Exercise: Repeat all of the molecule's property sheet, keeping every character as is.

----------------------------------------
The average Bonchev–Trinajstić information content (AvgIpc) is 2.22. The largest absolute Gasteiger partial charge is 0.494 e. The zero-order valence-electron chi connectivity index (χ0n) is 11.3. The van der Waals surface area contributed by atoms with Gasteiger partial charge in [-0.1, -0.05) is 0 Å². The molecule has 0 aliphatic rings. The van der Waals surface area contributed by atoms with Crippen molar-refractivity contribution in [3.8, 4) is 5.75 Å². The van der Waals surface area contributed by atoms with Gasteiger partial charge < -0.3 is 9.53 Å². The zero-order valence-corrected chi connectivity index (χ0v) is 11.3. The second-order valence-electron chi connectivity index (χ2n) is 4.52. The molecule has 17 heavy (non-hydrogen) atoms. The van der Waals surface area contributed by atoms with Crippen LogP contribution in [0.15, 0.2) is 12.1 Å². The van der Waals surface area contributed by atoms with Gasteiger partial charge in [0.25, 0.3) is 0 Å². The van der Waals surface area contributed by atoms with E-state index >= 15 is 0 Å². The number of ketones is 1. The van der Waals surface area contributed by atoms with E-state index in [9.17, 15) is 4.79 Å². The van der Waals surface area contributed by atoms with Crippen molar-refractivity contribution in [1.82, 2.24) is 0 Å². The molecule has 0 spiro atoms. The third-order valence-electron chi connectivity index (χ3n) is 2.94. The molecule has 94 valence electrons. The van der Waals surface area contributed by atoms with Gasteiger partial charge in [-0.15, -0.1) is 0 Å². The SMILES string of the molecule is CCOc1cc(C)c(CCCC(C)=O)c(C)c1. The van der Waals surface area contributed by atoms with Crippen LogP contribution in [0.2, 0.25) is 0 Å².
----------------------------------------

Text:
The average Bonchev–Trinajstić information content (AvgIpc) is 2.22. The largest absolute Gasteiger partial charge is 0.494 e. The zero-order valence-electron chi connectivity index (χ0n) is 11.3. The van der Waals surface area contributed by atoms with Gasteiger partial charge in [-0.1, -0.05) is 0 Å². The molecule has 0 aliphatic rings. The van der Waals surface area contributed by atoms with Crippen molar-refractivity contribution in [3.8, 4) is 5.75 Å². The van der Waals surface area contributed by atoms with Gasteiger partial charge < -0.3 is 9.53 Å². The zero-order valence-corrected chi connectivity index (χ0v) is 11.3. The second-order valence-electron chi connectivity index (χ2n) is 4.52. The molecule has 17 heavy (non-hydrogen) atoms. The van der Waals surface area contributed by atoms with Crippen LogP contribution in [0.15, 0.2) is 12.1 Å². The van der Waals surface area contributed by atoms with Gasteiger partial charge in [0.25, 0.3) is 0 Å². The van der Waals surface area contributed by atoms with E-state index >= 15 is 0 Å². The number of ketones is 1. The van der Waals surface area contributed by atoms with E-state index in [9.17, 15) is 4.79 Å². The van der Waals surface area contributed by atoms with Crippen molar-refractivity contribution in [1.82, 2.24) is 0 Å². The molecule has 0 spiro atoms. The third-order valence-electron chi connectivity index (χ3n) is 2.94. The molecule has 94 valence electrons. The van der Waals surface area contributed by atoms with Gasteiger partial charge in [-0.15, -0.1) is 0 Å². The SMILES string of the molecule is CCOc1cc(C)c(CCCC(C)=O)c(C)c1. The van der Waals surface area contributed by atoms with Crippen LogP contribution in [0.2, 0.25) is 0 Å².